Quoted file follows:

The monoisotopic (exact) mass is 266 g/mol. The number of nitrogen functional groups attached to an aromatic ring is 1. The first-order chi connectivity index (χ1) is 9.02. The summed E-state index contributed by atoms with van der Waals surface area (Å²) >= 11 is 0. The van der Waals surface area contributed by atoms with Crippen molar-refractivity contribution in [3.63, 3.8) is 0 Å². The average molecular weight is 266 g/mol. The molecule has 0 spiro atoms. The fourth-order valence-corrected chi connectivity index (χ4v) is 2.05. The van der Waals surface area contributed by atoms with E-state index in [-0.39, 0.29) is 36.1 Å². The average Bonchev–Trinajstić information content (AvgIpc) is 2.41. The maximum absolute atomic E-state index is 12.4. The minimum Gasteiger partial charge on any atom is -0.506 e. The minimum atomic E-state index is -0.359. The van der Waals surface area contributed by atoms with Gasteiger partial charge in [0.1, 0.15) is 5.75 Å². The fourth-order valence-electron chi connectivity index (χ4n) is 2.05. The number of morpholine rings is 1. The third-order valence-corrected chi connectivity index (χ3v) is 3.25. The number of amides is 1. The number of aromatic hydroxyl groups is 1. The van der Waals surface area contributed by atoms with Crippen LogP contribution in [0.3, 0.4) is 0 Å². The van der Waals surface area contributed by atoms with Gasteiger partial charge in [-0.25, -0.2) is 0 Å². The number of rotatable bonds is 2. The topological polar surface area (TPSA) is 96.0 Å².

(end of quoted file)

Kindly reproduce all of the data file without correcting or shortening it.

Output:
The monoisotopic (exact) mass is 266 g/mol. The number of nitrogen functional groups attached to an aromatic ring is 1. The first-order chi connectivity index (χ1) is 9.02. The summed E-state index contributed by atoms with van der Waals surface area (Å²) >= 11 is 0. The van der Waals surface area contributed by atoms with Crippen molar-refractivity contribution in [3.63, 3.8) is 0 Å². The average molecular weight is 266 g/mol. The molecule has 0 spiro atoms. The fourth-order valence-corrected chi connectivity index (χ4v) is 2.05. The van der Waals surface area contributed by atoms with E-state index in [-0.39, 0.29) is 36.1 Å². The average Bonchev–Trinajstić information content (AvgIpc) is 2.41. The maximum absolute atomic E-state index is 12.4. The minimum Gasteiger partial charge on any atom is -0.506 e. The minimum atomic E-state index is -0.359. The van der Waals surface area contributed by atoms with Gasteiger partial charge in [0.1, 0.15) is 5.75 Å². The fourth-order valence-electron chi connectivity index (χ4n) is 2.05. The number of morpholine rings is 1. The third-order valence-corrected chi connectivity index (χ3v) is 3.25. The number of amides is 1. The number of aromatic hydroxyl groups is 1. The van der Waals surface area contributed by atoms with Crippen LogP contribution in [0.3, 0.4) is 0 Å². The van der Waals surface area contributed by atoms with Gasteiger partial charge in [-0.25, -0.2) is 0 Å². The number of rotatable bonds is 2. The topological polar surface area (TPSA) is 96.0 Å².